Written By Chris Dolan and Alison Baird
This week’s question comes from Bruce from Marin County, CA, who asks: Last weekend, I encountered an injured bicyclist while I was riding my bike on a local mountain trail. He said he may have a broken rib and needed help to get down the mountain. I called 911, and they told me they would dispatch help. A CHP helicopter arrived 15 minutes later with a medic, and the ranger came soon after. Through the frenzy, I heard the medic tell the injured rider they would have to airlift him to the hospital immediately. He added, “Don’t worry, you don’t have to pay for the ride”. Thankfully, the injured cyclist would recover from his injuries. After all of this, I wondered about the cost of the emergency airlift. Are injured people obligated to pay for an emergency medical transport helicopter? Does the same apply to an ambulance ride? Who is covering the costs?
Your quick thinking undoubtedly helped that injured bicyclist. To answer your question, in California, the California Highway Patrol (CHP) covers the cost of any airlift they provide. The CHP Air Operations Unit provides emergency medical transport services to citizens in medical emergencies, and their CHP budget covers the expenses. An ambulance ride is another matter.
Ambulances have the highest out-of-network billing rate in the country, adding up to $129 million spent by insured patients on ambulance surprise bills every year nationally. Over two-thirds of California patients with significant employer coverage had an out-of-network ambulance bill. California patients often receive a surprise ambulance bill of over $1,000, sometimes $2,000, which can financially destabilize some families. Fearing an unexpectedly large bill, sick or injured people risk their health by avoiding calling emergency services or denying transport from an accident scene. These risks are especially true in lower-income communities where large bills seem impossible to overcome.
To address this problem, on October 3, 2023, Governor Newsom signed Assembly Bill 716 which goes into effect on January 1, 2024. This new law prevents surprise bills from ground ambulance rides for Californians and limits how much Californians will have to pay. It closes a major loophole that left patients on the hook for out-of-network ambulance bills. When you call 911 or are transported from an accident scene, you cannot control what ambulance company will transport you. You cannot request an “in-network” ambulance ride. This new law requires a health insurance policy or health care service plan to pay no more than the same cost-sharing amount the insured would pay for the same covered service received from a contracting ground ambulance provider. Uninsured patients are also protected from inflated ambulance costs and will be charged Medi-Cal or Medicare rates, whichever is higher.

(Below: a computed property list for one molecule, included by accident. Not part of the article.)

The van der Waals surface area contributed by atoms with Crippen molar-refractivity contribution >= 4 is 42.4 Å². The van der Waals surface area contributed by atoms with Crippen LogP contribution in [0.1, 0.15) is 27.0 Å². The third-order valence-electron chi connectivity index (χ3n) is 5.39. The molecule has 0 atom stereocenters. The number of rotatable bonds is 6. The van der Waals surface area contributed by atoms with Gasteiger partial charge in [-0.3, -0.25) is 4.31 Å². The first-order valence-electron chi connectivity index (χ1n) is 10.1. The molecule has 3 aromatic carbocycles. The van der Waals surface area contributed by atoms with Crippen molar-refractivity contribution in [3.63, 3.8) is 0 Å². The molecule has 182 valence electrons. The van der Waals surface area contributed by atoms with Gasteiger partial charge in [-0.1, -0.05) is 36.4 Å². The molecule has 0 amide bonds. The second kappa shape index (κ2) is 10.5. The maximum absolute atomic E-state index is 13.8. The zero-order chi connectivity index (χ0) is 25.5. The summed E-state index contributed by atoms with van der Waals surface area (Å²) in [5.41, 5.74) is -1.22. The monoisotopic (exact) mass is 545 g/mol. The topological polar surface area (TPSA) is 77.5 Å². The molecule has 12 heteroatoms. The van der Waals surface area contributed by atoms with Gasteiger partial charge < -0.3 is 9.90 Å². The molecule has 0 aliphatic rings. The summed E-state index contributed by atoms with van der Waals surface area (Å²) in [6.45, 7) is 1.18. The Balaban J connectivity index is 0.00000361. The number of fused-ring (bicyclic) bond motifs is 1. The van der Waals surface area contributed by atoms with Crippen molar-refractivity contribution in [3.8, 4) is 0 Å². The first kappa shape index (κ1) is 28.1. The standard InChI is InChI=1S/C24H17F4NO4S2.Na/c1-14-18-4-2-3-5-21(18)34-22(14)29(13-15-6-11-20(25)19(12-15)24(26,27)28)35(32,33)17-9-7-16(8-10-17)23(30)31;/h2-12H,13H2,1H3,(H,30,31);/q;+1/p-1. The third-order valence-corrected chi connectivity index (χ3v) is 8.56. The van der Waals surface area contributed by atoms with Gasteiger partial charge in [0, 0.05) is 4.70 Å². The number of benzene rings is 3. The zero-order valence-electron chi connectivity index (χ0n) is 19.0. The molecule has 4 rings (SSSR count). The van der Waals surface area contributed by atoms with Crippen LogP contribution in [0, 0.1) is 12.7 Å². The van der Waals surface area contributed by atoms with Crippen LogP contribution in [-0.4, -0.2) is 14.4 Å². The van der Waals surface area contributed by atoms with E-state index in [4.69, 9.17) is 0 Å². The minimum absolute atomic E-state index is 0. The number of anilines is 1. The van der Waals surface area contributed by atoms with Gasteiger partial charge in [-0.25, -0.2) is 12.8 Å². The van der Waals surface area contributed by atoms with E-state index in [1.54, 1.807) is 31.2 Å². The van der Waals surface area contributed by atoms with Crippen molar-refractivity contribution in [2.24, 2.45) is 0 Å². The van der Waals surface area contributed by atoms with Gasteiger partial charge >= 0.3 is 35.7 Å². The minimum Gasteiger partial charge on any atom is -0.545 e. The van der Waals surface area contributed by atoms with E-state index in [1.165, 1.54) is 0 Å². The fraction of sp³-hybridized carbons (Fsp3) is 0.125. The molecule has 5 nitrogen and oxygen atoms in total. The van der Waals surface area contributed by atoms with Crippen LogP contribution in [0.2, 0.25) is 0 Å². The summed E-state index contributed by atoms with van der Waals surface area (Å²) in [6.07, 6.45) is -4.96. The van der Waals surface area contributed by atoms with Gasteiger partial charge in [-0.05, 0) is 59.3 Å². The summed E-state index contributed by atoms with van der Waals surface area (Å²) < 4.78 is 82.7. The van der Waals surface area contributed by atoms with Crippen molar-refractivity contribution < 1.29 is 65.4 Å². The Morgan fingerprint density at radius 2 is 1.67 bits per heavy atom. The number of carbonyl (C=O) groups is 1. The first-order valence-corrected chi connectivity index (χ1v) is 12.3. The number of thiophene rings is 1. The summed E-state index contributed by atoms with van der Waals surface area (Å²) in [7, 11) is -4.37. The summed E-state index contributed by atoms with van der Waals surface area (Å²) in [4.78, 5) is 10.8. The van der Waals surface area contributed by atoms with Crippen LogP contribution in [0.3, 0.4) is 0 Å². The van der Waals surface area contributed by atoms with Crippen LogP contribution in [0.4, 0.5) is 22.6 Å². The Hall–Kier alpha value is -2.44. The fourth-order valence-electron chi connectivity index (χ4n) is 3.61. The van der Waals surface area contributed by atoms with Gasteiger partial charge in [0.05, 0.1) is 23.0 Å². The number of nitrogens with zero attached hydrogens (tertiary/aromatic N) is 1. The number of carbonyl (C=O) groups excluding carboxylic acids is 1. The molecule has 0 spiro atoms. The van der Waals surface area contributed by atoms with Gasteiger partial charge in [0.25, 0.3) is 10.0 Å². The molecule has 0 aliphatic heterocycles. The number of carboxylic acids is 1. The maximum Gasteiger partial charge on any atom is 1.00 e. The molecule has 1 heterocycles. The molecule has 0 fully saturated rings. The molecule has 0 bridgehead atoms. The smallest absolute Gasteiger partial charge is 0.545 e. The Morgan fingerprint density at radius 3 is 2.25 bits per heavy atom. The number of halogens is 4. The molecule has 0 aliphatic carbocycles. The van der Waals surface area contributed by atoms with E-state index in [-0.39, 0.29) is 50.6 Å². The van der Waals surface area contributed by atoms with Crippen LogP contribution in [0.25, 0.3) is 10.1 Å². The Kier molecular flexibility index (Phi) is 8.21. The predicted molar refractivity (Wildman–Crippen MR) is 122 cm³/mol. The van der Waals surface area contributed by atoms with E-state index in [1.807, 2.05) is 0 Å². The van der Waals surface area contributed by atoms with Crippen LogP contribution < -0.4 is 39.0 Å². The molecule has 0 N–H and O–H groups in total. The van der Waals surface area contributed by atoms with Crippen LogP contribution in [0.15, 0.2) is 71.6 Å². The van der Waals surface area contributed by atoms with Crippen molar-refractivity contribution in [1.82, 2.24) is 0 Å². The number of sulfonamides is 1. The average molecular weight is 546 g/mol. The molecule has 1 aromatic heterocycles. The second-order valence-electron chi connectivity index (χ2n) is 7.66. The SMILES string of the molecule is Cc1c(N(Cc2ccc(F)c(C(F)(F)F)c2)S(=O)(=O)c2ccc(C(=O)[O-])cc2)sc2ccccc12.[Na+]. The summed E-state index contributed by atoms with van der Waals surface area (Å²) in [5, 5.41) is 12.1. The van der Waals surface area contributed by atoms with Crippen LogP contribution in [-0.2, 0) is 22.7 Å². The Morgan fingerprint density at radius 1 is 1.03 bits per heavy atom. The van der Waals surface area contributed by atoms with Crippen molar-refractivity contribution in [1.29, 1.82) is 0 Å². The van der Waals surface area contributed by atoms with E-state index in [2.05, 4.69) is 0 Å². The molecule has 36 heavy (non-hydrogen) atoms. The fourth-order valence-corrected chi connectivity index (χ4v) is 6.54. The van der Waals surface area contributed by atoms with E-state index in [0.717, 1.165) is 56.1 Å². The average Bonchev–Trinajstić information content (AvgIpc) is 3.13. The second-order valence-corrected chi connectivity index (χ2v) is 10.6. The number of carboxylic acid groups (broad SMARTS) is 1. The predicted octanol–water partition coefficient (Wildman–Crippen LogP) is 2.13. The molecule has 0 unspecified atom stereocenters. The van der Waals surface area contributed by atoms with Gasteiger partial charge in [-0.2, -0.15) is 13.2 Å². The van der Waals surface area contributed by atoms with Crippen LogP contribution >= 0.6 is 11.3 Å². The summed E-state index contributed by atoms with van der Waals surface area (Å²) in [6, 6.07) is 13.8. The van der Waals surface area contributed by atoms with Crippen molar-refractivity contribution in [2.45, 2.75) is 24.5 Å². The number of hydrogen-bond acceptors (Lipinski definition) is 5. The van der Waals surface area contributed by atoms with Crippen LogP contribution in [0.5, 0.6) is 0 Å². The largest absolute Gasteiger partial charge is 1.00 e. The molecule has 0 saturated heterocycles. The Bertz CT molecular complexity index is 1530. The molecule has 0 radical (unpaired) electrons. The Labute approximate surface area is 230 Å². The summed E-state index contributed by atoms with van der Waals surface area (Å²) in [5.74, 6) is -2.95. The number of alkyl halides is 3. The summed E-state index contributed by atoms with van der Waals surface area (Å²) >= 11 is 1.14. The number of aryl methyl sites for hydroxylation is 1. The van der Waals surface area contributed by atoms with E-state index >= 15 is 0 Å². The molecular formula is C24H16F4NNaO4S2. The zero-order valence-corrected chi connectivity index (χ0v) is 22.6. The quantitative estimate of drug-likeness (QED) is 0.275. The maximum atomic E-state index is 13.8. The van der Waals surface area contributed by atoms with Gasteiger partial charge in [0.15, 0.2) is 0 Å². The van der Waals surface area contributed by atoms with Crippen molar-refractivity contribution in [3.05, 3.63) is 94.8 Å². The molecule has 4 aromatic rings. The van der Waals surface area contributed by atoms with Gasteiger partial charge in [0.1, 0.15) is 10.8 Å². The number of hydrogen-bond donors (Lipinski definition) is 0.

In addition to protecting Californians from inflated ambulance costs, the new law also gives people more time to address their ambulance bills. It protects consumers from having their credit adversely affected for 12 months. The law states a non-contracting ground ambulance provider shall not report adverse information to a consumer credit reporting agency or start a civil action for an unpaid ambulance bill for a minimum of 12 months after the initial billing. After twelve months, the ambulance provider can only send to collections the amount allowed under the new law, not the out-of-network amount.
When the new law goes into effect on January 1, 2024, Californians will not have to be afraid of being surprised by out-of-network ambulance bills. Californians will have more financial security during and after a medical emergency. If you need emergency services, do not hesitate to call 911. If you are experiencing a surprise ambulance bill, contact the Health Consumer Alliance at 888-804-3536.